Religious Liberty, Islam, and Spiritual Warfare
“For the weapons of our warfare are not of the flesh but have divine power to destroy strongholds. We destroy arguments and every lofty opinion raised against the knowledge of God, and take every thought captive to obey Christ, being ready to punish every disobedience, when your obedience is complete.” (Second Corinthians 10:4-6, The Holy Bible, ESV)
“You have heard that it was said, ‘You shall love your neighbor and hate your enemy.’ But I say to you, Love your enemies and pray for those who persecute you, so that you may be sons of your Father who is in heaven. For he makes his sun rise on the evil and on the good, and sends rain on the just and on the unjust.” (Jesus Christ in Matthew 5:43-45, The Holy Bible, ESV)
“O you who believe, fight those of the disbelievers who are near to you and let them find firmness in you. And know that Allah is with those who keep their duty.” (Quran 9:123, p. 429 in The Holy Quran with English Translation and Commentary by Maulana Muhammad Ali (Ohio, U.S.A.: Ahmadiyya Anjuman Isha’at Islam Lahore Inc. U.S.A., 2002 Edition))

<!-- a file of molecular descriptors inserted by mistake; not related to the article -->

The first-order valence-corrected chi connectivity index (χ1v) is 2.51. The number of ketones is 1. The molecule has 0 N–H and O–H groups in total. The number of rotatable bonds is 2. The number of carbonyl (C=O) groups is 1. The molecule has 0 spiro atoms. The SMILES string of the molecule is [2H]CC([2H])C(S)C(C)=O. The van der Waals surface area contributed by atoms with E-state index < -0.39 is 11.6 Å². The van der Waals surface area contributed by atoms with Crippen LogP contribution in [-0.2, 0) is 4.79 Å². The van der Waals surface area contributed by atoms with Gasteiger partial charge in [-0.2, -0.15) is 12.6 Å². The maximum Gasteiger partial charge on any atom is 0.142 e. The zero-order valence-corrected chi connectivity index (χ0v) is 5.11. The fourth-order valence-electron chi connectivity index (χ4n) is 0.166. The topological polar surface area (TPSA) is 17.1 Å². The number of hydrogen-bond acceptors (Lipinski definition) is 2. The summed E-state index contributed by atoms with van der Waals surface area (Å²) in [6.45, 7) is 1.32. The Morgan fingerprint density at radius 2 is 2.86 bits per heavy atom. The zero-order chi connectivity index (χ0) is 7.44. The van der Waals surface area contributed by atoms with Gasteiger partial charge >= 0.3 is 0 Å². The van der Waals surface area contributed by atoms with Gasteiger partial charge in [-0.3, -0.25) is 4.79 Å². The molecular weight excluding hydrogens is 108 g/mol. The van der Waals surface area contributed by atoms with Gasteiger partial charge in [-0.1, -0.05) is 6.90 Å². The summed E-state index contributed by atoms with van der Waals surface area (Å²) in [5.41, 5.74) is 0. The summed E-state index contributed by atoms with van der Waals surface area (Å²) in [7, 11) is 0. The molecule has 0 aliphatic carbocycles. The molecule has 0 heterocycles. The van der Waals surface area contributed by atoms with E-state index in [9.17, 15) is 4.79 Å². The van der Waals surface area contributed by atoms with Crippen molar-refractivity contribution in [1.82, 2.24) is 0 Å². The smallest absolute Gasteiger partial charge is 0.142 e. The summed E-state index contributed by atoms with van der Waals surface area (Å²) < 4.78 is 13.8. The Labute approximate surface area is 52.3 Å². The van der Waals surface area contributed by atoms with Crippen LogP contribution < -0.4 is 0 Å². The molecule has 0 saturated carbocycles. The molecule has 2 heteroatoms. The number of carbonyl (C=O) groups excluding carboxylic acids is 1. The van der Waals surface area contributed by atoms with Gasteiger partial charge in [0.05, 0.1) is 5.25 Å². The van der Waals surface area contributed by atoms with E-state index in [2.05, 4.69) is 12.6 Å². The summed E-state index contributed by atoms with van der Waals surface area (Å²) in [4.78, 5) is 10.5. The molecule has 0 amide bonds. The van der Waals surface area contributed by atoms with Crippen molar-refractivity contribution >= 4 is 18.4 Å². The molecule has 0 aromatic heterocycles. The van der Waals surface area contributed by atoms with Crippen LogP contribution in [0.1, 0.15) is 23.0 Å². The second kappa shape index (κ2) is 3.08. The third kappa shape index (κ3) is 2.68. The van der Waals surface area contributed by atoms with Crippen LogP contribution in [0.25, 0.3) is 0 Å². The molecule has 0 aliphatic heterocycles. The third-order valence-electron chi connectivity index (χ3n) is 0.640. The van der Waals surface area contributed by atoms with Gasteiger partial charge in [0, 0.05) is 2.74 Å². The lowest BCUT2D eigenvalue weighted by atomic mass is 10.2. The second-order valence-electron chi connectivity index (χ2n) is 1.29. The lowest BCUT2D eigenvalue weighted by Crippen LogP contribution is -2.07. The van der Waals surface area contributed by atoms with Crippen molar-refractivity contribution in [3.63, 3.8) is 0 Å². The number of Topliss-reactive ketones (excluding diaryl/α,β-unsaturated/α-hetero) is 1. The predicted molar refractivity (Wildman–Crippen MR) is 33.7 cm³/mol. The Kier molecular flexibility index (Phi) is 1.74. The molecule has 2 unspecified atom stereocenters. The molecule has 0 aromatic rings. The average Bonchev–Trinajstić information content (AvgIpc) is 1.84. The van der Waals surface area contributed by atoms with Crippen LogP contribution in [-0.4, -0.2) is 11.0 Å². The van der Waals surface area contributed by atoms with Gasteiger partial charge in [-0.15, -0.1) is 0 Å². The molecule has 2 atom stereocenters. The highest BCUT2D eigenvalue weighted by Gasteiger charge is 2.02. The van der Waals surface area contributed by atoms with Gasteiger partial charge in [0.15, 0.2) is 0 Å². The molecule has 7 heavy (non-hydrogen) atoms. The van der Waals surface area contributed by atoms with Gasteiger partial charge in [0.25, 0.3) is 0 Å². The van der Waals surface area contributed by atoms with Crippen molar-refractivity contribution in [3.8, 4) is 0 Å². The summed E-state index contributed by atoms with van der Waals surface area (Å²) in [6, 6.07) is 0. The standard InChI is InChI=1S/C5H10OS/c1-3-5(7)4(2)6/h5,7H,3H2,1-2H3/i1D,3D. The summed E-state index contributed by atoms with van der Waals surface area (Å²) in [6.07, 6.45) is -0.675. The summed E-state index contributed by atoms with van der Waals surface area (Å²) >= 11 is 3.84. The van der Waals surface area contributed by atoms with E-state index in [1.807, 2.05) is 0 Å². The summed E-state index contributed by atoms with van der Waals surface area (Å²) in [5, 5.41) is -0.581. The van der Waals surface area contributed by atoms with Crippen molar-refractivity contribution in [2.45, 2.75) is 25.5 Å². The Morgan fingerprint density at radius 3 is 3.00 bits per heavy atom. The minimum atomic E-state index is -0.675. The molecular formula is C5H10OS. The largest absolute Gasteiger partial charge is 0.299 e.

“From the first it was evident that Muhammad believed that his message was for all Arabs – and perhaps for all mankind – and it had now become clear that they could be made to listen only by force. There could be no compromise with idolatry. Therefore it followed that all those who refused to believe in Islam must be quelled. Idolaters whose very existence was an insult to the one true God would have to accept Islam or the sword; other monotheists would have to acknowledged their inferiority by paying a special tax. This became the established principle of Islam during the few years of the prophet’s life at Medina which remained after the opposition of the Quraysh was quelled.” (p. 40 in Islam by Alfred Guillaume (London: Penguin Books; copyright 1954, 1956 Alfred Guillaume)